How has work place changed over time? ›

Employees were more often encouraged to work independently and stay on focus at all times, much different to the modern workplace where collaboration is encouraged. Workplaces were a lot less tech orientated – most business communication took place over landlines and in person and documents were all hard copies.

What does work look like in 2050? ›

A flexible workforce

In the year 2050, technology will dominate the workplace with artificial intelligence and smart assistants being commonplace, while the use of augmented and virtual reality continues to increase. Everything will be 'smart' – connected and data-driven.

How technology is shaping the future of work? ›

The technological advances of today are affecting the future of work in three key ways: by scaling and speeding up human capabilities, by substituting labor with machines, and by enabling new ways to access and supply labor.

What will the office look like in 2030? ›

Technology is set to transform the office from a physical workspace into a digital one. Office buildings, cubicles, meeting rooms—even water-cooler gossip—are being reshaped by virtual and augmented reality, artificial intelligence, machine learning and other emerging software capabilities.

Will office space become obsolete? ›

A new Cushman & Wakefield report found that the U.S. is expected to end the decade with 1.1 billion square feet of vacant office space. Worse still, more than 25 percent of the country's total 5.56 billion square feet of office, about 1.4 billion, will be considered obsolete.

Is office space on the decline? ›

When people's offices are their living rooms, there's simply less need for commercial office space. Extrapolating from New York City data, one recent study estimates that the value of offices around the country could decline about 40 percent, or $453 billion, as remote work lowers the demand for office space.

What are at least 3 ways the workforce has changed in recent years? ›

5 ways the U.S. workforce has changed, a decade since the Great Recession began
  • 1A smaller share of Americans are in the labor force. ...
  • 2The workforce is getting more diverse. ...
  • 3 There's more gray in the workforce. ...
  • 4Unemployed people are out of work for longer. ...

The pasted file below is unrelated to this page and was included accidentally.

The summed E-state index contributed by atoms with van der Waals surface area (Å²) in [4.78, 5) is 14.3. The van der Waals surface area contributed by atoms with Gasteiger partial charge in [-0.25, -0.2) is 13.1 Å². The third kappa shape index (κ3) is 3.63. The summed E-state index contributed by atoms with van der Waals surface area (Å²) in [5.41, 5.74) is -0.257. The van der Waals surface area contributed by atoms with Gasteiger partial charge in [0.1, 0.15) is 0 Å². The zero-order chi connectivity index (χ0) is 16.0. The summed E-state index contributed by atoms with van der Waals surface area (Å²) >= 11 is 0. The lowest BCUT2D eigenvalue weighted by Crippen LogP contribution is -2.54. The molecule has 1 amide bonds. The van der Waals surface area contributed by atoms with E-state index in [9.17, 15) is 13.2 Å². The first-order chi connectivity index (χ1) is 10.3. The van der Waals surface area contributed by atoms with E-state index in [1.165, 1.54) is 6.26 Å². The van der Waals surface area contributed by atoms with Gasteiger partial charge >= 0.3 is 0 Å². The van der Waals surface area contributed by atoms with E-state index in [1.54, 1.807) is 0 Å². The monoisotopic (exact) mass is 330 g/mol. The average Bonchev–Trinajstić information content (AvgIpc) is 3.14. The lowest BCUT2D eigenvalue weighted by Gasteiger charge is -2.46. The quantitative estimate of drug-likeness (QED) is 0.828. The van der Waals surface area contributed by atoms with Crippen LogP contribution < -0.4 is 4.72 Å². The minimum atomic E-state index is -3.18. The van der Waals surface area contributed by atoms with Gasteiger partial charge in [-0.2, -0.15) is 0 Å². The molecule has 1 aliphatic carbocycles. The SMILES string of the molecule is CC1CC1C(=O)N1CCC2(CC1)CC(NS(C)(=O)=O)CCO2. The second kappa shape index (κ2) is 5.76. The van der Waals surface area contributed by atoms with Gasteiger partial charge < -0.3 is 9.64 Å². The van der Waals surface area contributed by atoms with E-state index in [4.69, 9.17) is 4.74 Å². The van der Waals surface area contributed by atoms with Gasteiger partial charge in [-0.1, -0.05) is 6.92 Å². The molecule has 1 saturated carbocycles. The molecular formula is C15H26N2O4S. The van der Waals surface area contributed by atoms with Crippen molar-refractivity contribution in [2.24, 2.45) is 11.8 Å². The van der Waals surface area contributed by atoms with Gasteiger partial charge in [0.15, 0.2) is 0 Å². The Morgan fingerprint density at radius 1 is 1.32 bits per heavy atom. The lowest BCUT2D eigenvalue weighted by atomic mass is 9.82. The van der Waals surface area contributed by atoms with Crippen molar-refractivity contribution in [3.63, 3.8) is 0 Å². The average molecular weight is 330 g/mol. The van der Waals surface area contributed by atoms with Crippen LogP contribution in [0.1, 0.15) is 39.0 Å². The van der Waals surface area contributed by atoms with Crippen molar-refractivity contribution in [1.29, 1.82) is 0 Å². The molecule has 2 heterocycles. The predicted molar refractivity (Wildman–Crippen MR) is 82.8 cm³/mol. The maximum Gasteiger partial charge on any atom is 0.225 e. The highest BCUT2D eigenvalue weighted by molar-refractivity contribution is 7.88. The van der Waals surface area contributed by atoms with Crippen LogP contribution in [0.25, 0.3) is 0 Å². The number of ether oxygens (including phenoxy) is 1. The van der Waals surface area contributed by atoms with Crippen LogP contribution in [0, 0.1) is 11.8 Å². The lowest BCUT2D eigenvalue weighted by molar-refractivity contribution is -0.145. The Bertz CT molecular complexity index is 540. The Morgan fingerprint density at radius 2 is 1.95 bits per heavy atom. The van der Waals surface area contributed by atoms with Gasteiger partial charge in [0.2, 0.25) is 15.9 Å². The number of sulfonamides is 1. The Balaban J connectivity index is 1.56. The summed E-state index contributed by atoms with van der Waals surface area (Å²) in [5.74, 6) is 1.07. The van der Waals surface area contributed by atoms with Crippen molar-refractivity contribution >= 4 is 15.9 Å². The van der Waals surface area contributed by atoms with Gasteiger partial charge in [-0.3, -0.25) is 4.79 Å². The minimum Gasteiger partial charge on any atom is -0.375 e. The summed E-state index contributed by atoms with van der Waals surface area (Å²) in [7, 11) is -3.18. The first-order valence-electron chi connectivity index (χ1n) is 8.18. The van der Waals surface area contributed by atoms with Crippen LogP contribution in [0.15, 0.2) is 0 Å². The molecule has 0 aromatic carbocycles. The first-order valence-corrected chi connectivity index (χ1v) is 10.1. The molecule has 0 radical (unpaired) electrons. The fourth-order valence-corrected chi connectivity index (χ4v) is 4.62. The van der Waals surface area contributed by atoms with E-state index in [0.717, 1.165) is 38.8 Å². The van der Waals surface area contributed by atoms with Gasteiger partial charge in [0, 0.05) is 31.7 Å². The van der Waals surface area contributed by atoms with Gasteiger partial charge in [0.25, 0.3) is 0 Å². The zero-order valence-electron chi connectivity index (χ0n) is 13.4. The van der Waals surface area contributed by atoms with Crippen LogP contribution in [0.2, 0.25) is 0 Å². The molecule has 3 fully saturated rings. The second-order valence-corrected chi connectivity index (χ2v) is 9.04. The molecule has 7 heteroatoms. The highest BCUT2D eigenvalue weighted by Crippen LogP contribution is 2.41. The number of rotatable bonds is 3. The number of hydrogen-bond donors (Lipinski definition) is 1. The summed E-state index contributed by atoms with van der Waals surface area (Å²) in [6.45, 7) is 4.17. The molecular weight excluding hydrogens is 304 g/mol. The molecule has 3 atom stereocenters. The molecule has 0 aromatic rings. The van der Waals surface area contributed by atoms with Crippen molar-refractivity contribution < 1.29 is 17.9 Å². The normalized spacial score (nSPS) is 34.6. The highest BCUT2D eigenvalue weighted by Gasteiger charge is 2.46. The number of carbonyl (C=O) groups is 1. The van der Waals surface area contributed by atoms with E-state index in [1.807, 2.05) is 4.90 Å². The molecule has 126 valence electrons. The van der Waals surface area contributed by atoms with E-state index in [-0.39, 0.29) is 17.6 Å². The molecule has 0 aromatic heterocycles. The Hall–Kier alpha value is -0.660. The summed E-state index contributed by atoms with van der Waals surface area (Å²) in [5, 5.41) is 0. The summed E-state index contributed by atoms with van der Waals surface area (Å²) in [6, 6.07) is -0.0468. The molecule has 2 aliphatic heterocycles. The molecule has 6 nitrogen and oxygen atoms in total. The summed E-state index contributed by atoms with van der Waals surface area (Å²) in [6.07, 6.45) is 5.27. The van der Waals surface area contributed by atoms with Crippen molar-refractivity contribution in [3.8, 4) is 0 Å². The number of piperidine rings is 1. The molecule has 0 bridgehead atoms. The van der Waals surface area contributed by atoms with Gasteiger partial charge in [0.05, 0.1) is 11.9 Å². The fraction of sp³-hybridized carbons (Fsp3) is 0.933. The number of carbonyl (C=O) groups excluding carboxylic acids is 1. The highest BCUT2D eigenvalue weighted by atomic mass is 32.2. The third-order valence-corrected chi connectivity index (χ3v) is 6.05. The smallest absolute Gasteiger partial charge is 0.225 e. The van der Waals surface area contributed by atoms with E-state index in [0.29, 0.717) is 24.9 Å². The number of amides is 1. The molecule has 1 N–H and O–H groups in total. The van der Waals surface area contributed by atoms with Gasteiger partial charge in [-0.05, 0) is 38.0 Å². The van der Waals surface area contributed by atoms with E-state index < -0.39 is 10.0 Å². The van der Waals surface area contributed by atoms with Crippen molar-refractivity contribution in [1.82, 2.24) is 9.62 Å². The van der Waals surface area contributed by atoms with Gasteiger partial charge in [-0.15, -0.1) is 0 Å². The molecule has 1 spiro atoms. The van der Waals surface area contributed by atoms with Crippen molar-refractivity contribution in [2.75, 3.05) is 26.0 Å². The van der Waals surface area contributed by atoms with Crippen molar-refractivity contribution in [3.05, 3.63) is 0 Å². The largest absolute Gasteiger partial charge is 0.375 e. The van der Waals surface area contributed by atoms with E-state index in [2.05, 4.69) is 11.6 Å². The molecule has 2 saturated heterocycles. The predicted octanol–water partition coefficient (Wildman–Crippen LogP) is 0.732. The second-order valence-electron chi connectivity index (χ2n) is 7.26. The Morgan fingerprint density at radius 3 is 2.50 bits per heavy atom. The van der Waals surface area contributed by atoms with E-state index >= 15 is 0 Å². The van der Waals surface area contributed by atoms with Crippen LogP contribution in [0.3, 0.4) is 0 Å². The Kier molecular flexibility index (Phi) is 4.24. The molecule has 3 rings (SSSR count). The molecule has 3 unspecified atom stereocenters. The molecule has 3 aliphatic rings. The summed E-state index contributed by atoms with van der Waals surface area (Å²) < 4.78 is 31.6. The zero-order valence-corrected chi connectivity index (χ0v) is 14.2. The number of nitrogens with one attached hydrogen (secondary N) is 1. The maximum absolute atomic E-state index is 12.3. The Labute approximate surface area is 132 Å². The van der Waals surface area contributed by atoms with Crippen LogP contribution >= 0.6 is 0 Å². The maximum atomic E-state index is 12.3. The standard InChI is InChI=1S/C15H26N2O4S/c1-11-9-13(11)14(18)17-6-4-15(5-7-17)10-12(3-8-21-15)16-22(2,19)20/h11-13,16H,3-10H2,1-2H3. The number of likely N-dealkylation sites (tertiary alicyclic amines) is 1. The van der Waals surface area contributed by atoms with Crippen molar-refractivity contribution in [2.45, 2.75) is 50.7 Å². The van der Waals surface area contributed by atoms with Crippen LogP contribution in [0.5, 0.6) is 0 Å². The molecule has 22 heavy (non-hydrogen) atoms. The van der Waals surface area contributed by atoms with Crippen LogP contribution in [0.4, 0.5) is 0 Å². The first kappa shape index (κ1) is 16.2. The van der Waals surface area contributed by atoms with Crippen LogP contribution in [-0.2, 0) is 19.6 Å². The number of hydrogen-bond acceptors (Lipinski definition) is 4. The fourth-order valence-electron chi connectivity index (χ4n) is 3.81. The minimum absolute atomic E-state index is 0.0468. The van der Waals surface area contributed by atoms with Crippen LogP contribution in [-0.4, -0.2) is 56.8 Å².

• 5 The shift toward service jobs continues, though more slowly.
Nov 30, 2017

What are the changes for a modern office? ›

Color, lighting, open spaces, and decoration, among others, are some of the characteristics of modern offices. Workspaces are no longer based only on the number of workers, they are also based on adapting to them to improve their stay, creativity, and, of course, productivity.

How is the world of work changing today? ›

The nature of work, the workforce and work relations is being reshaped constantly by changing demographics and greater diversity, by greater global integration and technological advancement, and by increased competition in product markets and in recruiting and retaining the best talent.

What are three jobs that will no longer exist in 10 years? ›

10 Disappearing Jobs That Won't Exist in 10 Years: Professions That Won't Guarantee Career Opportunities
  • Retail Cashier: $21,000. ...
  • Telemarketer: $22,300. ...
  • Freight/Stock: $23,900. ...
  • Newspaper Delivery: $24,100. ...
  • Travel Agent: $31,800. ...
  • Postal Worker: $32,000. ...
  • Taxi Dispatcher: $43,000. ...
  • Word Processor/Typist: $45,000.
Jan 27, 2023

What might replace jobs by 2030? ›

Eventually, artificial intelligence (AI) becomes self-sufficient, and we all die anyway, at which point we will not need a job.
Automation: 5 jobs that will never disappear, and 5 that will be gone by 2030
  • Travel agent.
  • Taxi drivers.
  • Store cashiers.
  • Fast food cooks.
  • Administrative legal jobs.
May 30, 2022

What jobs will be obsolete in the future? ›

With technology replacing jobs at a certain rate, we take a look at some roles that may not exist in the future.
  • Travel Agent Jobs. ...
  • Cashier Jobs. ...
  • Telemarketer Jobs. ...
  • Safety Inspector Jobs. ...
  • Assembly Line Worker Jobs. ...
  • Newspaper Delivery Jobs. ...
  • Referee Jobs. ...
  • Train Driver Jobs.

What technology will change the future? ›

AI and machine learning are the foundation on which many other technologies are built. For instance, without AI, we wouldn't have achieved the amazing advances in the Internet of Things, virtual reality, chatbots, facial recognition, robotics, automation, or self-driving cars, just to name a few.

How technology is changing the face of organization? ›

Technology has an essential role in improving the productivity of organizations. Managers rely on a business productivity software that allows them to track progress during every task completion phase. This way, managers can provide immediate intervention when required.

How digitalization will change the work in future? ›

Digitalization will change the future of business technology in many ways: Automation will become more widespread as machines take over more tasks that people used to do manually. This means that we need fewer people to do those jobs, so we may see a shift toward more part-time work or freelance work.


1. The Future of Work Post-Pandemic
(Bold Cities Project)
2. How are offices changing?
(The Economist)
3. The end of the open plan office? Workspaces get post-pandemic makeovers
4. Future Of Office Spaces After Coronavirus Pandemic
(CBS Pittsburgh)
5. Will workers return to re-imagined offices post-pandemic?
(PBS NewsHour)
6. Returning to a #postpandemic office
(China Daily Asia)